Twelve Days Lost

Altogether I lost 12 days due to illness, travel, and travel-based-exacerbation of said illness. Technically it was 10 training days as two of those were planned “off days”. I went out for 4 miles today and even though I still occasionally have minor coughing fits I think I’m ready to come back. But how does one come back after missing a huge chunk of a training schedule?

Hansons Half Marathon Method says this about missing 7 to 10 days:

Taking a week and a half off from running definitely necessitates serious schedule modification; however, that modification depends on the point in the plan at which the missed block occurs. If it occurs before the strength portion of the training program, then the runner won’t have to make any major adjustments to race goals…

Upon your return to running, you should run easy for the same number of days that you missed. If you lost a week, then run easy for a week. After that, go back to the last training week that you were able to complete and repeat it, then run the week that was originally missed, and from there pick the schedule back up. So, with a week missed, it takes 3 weeks to get back on track.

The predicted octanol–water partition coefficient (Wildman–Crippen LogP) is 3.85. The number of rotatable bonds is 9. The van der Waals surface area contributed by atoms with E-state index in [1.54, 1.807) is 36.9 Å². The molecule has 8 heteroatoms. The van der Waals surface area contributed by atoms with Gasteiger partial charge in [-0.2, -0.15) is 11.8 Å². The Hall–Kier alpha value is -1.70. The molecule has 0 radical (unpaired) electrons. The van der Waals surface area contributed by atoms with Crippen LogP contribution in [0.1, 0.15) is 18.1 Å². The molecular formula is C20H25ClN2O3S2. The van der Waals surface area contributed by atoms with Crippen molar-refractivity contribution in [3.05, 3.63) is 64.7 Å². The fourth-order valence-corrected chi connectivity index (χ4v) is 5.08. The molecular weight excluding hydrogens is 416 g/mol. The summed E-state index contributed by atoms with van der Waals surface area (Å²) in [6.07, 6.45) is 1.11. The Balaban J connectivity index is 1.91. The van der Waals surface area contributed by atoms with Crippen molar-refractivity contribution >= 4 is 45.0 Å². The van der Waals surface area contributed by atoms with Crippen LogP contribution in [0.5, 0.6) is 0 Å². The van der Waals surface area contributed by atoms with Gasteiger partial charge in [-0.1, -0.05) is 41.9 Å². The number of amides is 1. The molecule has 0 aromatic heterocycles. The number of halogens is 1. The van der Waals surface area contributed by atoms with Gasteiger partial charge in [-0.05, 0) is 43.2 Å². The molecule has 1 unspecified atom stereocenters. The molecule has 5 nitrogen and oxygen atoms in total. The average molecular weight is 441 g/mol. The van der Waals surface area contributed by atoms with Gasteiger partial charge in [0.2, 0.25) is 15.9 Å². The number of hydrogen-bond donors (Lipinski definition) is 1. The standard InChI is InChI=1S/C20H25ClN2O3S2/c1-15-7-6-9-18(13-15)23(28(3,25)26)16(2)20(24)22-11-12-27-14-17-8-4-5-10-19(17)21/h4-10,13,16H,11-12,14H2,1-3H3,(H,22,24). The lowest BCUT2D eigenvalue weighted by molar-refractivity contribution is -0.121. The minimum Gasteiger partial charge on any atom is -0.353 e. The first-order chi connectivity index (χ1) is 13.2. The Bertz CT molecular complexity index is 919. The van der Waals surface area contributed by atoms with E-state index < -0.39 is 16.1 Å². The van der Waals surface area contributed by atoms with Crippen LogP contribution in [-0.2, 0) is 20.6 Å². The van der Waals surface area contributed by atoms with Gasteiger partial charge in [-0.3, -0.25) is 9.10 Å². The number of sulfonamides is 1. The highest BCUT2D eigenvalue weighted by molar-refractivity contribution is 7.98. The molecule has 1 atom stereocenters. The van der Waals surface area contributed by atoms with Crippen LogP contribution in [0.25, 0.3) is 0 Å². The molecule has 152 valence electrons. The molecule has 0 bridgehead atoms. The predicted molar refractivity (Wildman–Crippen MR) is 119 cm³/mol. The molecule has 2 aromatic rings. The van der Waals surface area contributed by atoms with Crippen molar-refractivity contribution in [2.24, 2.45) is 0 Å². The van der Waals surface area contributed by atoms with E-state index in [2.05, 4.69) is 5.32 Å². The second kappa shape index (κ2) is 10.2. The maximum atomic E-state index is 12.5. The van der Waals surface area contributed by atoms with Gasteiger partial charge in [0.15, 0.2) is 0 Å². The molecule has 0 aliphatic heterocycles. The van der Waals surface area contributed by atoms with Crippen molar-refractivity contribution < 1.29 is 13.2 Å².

Hansons Half Marathon Method, Ch. 5, “Program Modifications”, (emphasis mine)

This calculation doesn’t make sense for real racing scenarios. I mean, yes, ideally I would complete the whole plan. And it makes sense that I wouldn’t just pick up where I left off; rather, I should back-track a bit and work back to where I stopped. But this presupposes that I have a flexible race date, that I can just push my half marathon off by a few weeks while I safely catch up to where I should be. Races don’t work that way, especially those with hefty pre-registration fees.

When I started down this path, I got really lucky that I had exactly 18 weeks between when I was planning and the race in question. I literally laid it out in a grid:

Back-calculating my path to the Disney Rival Run 1/2 Marathon

It doesn’t feel like I have 3 weeks to play with here. I also wonder if the Hanson’s advice in this case is focused more on the case of injury and how to prevent re-injury. It’s not quite the same as an illness (I’m not likely to relapse on a sinus infection while still being on antibiotics… right?). On the other hand, picking up where I should be in the schedule as if I didn’t miss 10 training days doesn’t feel right either.

So, here’s my compromise: I’ll pick up where I left off in the schedule, but I’ll drop back the intensity, essentially scaling back my race goal for 2-3 weeks of recovery. Depending on how that goes, I may readjust my race goal again. Practically, this means that this week I’m still on week 7 of the Hanson’s plan. At the same time, I’ll adjust my paces for runs as if I’m targeting a half marathon that’s 2 or 3 minutes slower.

What do you think? Is this the right approach? Or am I missing another strategy that would be safer given that I’m coming off of being ill?

Published by Jordan Atlas

Sharing my thoughts about running as an almost real adult.

3 thoughts on “Twelve Days Lost

  1. I was wondering what was up with you:)
    I think you have a good plan as once you start feeling better, your intensity and speed will come back

    Like

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